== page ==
Shawn Fain, the American trade unionist who stands up to car manufacturers

President of an automobile union, this ex-electrician triggered an unprecedented strike against the big firms in the sector.

Shawn Fain became the spokesperson for the demands of American auto workers
Shawn Fain became the spokesperson for the demands of American auto workers

Ford, General Motors, Chrysler. He wants to pin them all. Shawn Fain, a 54-year-old former electrician, seems to be establishing himself as a real figure in the union movement in the United States, as reported by Courrier International. The Wall Street Journal even described him as the man who keeps Detroit on its toes. At the head of the United Auto Workers (UAW), the American automobile union, for six months, Fain has launched an unprecedented strike uprising against the big automobile manufacturing firms.

His strategy? Sow “chaos” to surprise both the thinking heads of big companies and the decision-makers at the White House. Where his predecessors could allow themselves to be corrupted, Fain chose “to turn his back on the CEOs,” reports The Wall Street Journal. Worse, Shawn Fain designates “multi-billion dollar firms” as the real enemies of the UAW.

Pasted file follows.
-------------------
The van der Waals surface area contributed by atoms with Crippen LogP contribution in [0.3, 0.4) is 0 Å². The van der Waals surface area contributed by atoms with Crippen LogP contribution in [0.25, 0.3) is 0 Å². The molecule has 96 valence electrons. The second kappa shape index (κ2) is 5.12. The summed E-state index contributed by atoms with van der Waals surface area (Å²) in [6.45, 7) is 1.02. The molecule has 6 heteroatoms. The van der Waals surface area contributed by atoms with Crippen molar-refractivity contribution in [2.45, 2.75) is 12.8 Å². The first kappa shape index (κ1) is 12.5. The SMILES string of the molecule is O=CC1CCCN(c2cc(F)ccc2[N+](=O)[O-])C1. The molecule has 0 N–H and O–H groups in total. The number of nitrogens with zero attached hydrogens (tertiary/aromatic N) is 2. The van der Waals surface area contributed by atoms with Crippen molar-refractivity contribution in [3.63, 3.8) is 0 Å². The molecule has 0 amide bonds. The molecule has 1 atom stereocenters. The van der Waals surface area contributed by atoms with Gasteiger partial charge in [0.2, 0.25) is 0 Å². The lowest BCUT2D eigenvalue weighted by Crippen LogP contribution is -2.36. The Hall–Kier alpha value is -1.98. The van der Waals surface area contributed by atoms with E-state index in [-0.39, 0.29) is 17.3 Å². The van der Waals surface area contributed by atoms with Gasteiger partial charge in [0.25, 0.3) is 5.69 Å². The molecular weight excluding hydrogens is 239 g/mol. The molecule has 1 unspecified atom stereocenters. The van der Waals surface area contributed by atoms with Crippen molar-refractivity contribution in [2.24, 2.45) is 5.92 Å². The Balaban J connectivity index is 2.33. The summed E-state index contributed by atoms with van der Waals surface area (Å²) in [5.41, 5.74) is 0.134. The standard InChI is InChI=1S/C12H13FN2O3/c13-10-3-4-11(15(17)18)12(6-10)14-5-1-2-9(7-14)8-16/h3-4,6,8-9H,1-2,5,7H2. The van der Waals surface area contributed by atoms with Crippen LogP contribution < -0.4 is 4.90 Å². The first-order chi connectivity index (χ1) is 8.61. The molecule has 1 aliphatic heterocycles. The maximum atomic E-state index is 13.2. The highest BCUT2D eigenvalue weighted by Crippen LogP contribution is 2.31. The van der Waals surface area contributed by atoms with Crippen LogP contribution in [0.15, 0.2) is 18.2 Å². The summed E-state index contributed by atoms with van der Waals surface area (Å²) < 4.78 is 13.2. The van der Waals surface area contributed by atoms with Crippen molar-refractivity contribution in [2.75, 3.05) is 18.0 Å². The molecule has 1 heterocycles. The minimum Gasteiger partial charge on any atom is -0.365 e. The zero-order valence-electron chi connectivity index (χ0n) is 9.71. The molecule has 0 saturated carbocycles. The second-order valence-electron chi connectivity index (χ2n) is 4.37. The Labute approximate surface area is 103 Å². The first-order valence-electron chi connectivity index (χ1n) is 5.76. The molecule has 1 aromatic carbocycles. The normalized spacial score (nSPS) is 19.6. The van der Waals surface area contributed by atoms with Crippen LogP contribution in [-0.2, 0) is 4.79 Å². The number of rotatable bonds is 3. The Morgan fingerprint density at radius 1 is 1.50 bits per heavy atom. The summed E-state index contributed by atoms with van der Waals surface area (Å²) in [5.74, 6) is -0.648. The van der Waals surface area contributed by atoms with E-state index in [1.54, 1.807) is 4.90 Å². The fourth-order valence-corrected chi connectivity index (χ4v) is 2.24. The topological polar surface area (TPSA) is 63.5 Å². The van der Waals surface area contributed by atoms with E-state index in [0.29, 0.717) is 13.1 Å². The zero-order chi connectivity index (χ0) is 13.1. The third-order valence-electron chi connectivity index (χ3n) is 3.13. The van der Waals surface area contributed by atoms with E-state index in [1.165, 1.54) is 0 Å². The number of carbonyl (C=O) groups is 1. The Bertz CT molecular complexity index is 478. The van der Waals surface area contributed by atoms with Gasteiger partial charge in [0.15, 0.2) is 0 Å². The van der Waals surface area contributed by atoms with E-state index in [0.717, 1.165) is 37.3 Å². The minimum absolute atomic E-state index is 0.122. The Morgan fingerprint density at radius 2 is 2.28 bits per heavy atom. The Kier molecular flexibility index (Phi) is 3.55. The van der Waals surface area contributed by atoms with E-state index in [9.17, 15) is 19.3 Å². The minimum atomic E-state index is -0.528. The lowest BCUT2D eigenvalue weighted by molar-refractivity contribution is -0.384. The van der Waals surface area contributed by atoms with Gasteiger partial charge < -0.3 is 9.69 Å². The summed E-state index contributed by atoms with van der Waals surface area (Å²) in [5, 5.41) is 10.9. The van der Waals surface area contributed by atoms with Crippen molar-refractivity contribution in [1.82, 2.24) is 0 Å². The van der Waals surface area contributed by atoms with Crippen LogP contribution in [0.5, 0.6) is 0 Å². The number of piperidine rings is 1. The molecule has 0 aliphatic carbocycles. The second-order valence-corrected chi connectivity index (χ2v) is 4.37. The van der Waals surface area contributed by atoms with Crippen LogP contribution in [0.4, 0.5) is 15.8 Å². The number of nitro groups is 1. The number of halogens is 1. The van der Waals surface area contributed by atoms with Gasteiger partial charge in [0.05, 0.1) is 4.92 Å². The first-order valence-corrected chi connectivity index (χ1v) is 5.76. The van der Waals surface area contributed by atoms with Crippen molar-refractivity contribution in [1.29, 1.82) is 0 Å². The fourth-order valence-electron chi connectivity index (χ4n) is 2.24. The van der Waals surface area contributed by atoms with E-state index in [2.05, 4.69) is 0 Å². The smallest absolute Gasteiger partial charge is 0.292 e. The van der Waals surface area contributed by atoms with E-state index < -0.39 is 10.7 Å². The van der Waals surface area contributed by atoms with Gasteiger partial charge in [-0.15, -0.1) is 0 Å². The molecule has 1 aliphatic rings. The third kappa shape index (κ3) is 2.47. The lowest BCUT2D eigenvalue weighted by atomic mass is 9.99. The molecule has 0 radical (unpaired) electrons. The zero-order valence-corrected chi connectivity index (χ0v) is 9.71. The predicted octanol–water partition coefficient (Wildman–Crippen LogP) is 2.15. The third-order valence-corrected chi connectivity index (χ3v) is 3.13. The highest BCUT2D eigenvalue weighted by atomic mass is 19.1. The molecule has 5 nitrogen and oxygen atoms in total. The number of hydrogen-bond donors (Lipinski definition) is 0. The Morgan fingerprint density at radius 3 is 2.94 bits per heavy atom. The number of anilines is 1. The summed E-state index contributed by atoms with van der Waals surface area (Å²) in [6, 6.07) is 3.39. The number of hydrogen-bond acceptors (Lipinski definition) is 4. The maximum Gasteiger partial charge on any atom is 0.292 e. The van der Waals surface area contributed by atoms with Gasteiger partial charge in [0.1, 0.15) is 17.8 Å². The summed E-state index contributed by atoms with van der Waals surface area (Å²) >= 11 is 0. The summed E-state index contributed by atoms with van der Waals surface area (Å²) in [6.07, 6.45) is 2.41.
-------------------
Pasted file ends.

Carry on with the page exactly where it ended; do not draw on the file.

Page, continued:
Break with union tradition

Fain has an atypical profile, including within the UAW itself. Unlike his predecessors at the head of the union, he was not appointed by local leaders but by the activists themselves. A former electrician at Chrysler – a company where his grandfather himself started almost 90 years ago – he rose through the ranks within the auto workers movement. Declaring himself “frustrated” by the negotiation policy of the UAW leaders, he chose to get involved.

Now, the activist wants to see large-scale change. Among its demands: a 46% increase in wages over the next four years and a move to a 32-hour week worked. And to do this, Shawn Fain wants to influence politics. Not by presenting yourself, but by adopting a radically different style. Thus, contrary to union tradition, he did not speak out for the re-election of Joe Biden. The American president, who supported the strikers’ movement, will have to adopt “actions, not words” in Fain’s own words, to hope for support from the UAW.

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